I have two dogs. One is a Goldendoodle who “doesn’t shed.” (This is a lie for anyone who doesn’t know.) The second is a small Beagle/Jack Russel mix who sheds like crazy.
Like many dog owners, I spend many of my days picking up dog hair tumbleweeds, Swiffering the hardwood floors and lamenting over how my house never seems to be clean. The other day while I was Swiffering I was thinking, there HAS GOT to be a better way than to continuously vacuum these floors. It is beyond frustrating to me that it needs to be done daily, or else it looks like it hasn’t been done in nearly a year.
Then it hit me:
If I brushed the dogs, I’d be addressing the hair at its source. It would be so much easier to brush the dogs and throw away the clump of hair that collects on the brush than it is to vacuum up scattered hairs all over the house each day.
Why haven’t I thought of this already? Why do I not brush the dogs regularly now? My answer: I don’t have time. No one in the family really has the time. But you know what’s silly? Somehow, I find the time to vacuum the floors every day.
This made me think about business.
I have a client who spends most of her day on tasks that would be unnecessary if she and her team were doing the right things in the first place. (Don’t judge. We all do it.)
She identified that if she and her team went back to rebuild the foundation of their practices, a lot of their daily busy-work would be eliminated as a result. Then, they would finally be able to focus on their strategy for the future of their business. Because they are not currently doing that, they are mired in work that seems never-ending (like vacuuming up little dog hairs) and frustrated daily because they feel they are making minimal progress.
What work task do you have that often frustrates you? Do you actuallyl have to do it?
Or do you think you have to do it?
So, here’s my challenge to you: go back to the source of the issue. If you did things differently, how would that change what you have to do?
I have had the blessing of the last three months off work to learn how to become a mom. While that is a blessing in and of itself, there are other hidden treasures. I now get to return to work with a clear mind to evaluate the practices I did daily before I left.
Leading up to my maternity leave, I felt extremely busy and somewhat overwhelmed. Looking back, I wonder how many of those things I actually needed to do versus what I thought I needed to do. I’m excited that I have a chance to change things to be more efficient but, most importantly, effective.
Think about your productivity and ask yourself:
Where do you feel you are not being productive enough in life?
What are your most important goals right now?
Are you moving toward them at the pace you really want?
What distractions or competing interests do you have that are getting in the way?
How could you minimize them?
The thing is, when we take the time to evaluate our daily habits, routines, and behaviors, we are going to find a lot of inefficiencies. That’s just our nature. We think things are important when, really, there are better things we could be doing with our time.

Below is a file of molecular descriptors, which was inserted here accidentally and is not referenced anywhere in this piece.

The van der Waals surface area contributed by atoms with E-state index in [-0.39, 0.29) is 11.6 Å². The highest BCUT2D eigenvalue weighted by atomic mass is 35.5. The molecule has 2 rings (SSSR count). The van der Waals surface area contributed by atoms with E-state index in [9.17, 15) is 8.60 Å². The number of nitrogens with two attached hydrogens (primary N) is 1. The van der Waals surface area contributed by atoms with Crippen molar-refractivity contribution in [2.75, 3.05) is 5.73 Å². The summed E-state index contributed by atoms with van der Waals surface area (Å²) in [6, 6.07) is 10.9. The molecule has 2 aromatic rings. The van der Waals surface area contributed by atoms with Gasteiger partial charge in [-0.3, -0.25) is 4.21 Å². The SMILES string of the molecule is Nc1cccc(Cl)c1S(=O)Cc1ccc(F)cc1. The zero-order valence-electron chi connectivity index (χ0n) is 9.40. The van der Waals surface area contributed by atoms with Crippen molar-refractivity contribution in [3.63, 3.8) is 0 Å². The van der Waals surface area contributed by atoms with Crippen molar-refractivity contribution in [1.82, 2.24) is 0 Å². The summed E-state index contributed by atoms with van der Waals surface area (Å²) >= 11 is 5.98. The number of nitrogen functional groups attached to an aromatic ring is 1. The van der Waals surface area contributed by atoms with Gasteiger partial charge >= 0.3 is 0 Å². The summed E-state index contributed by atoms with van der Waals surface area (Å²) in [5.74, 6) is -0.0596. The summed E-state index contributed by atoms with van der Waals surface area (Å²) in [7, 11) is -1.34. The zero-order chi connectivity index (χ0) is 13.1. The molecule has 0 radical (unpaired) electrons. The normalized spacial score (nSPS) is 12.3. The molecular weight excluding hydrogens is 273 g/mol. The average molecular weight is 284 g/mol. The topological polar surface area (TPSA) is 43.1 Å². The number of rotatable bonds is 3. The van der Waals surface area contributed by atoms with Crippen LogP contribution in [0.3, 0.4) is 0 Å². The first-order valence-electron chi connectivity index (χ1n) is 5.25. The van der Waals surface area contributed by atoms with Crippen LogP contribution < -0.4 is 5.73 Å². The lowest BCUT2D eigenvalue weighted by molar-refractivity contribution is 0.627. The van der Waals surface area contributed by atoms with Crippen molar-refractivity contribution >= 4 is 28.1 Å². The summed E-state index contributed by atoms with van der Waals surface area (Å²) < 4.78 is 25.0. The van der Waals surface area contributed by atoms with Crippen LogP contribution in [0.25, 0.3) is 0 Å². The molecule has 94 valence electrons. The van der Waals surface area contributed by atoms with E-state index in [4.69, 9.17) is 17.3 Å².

One of the biggest offenders of this is email.
Who checks their email when we first wake up? (me)
Who checks it in the middle of work tasks? (me)
Who multi-tasks while on work calls by checking their email? (Nope, I’m good here.)
And who checks it in the middle of the night if we can’t sleep? (Nope, solid sleeper even with a newborn.)
Here’s one I’m guilty of: I check my email when I wake up. Then I take a 10-minute shower, get out and check it again while getting ready in the morning.
Is anything really that dire that I need to find out about it within minutes of it being emailed to me??? Likely, no. You truly are not as important as you think you are. I love you and respect you, and think the world of you, but come on, rarely is email an emergency. How many times have you found out about actual urgent matters through email? Likely the person picked up the phone to call you instead.
So, can we all get over ourselves already? Shut your email down. Turn your phone to silent. Heck, put the phone in another room. Focus on your priorities; your actual priorities.
“Beware of your inbox, it’s nothing but a convenient organizing system for other people’s agendas.” – Brendon Burchard
Ninety-nine percent of the time checking your email is not helping you reach your major goals and priorities. It’s just checking tasks off your list that other people need from you. It might feel good, like a temporary win…but it’s just delaying the actualization of your goals.
So, are you sweeping up the proverbial dog hair every day? Or are you eliminating the need for more tedious work by nipping it in the bud at its source? Beginning at the root of the issue will help you be more productive every day.
How much time could you get back if you shed a few non-essential activities?
My own 30-day results?
Swiffer time daily = 20 mins x 7 days = 2.25 hours x 4 weeks = 9 hours
Brush time weekly = 20 mins a week x 4 weeks = 1 hour
Tasks delegated to the teenager in the house = 10 hours back a month!
Thanks, Mo and Sully, for the lesson. Love you guys, hair (not!) and all.
Cheyenne Bennett is Leadership & Talent Coach at Compass Point Family Business Strategies. She can be reached at 610‐336‐0514, or [email protected]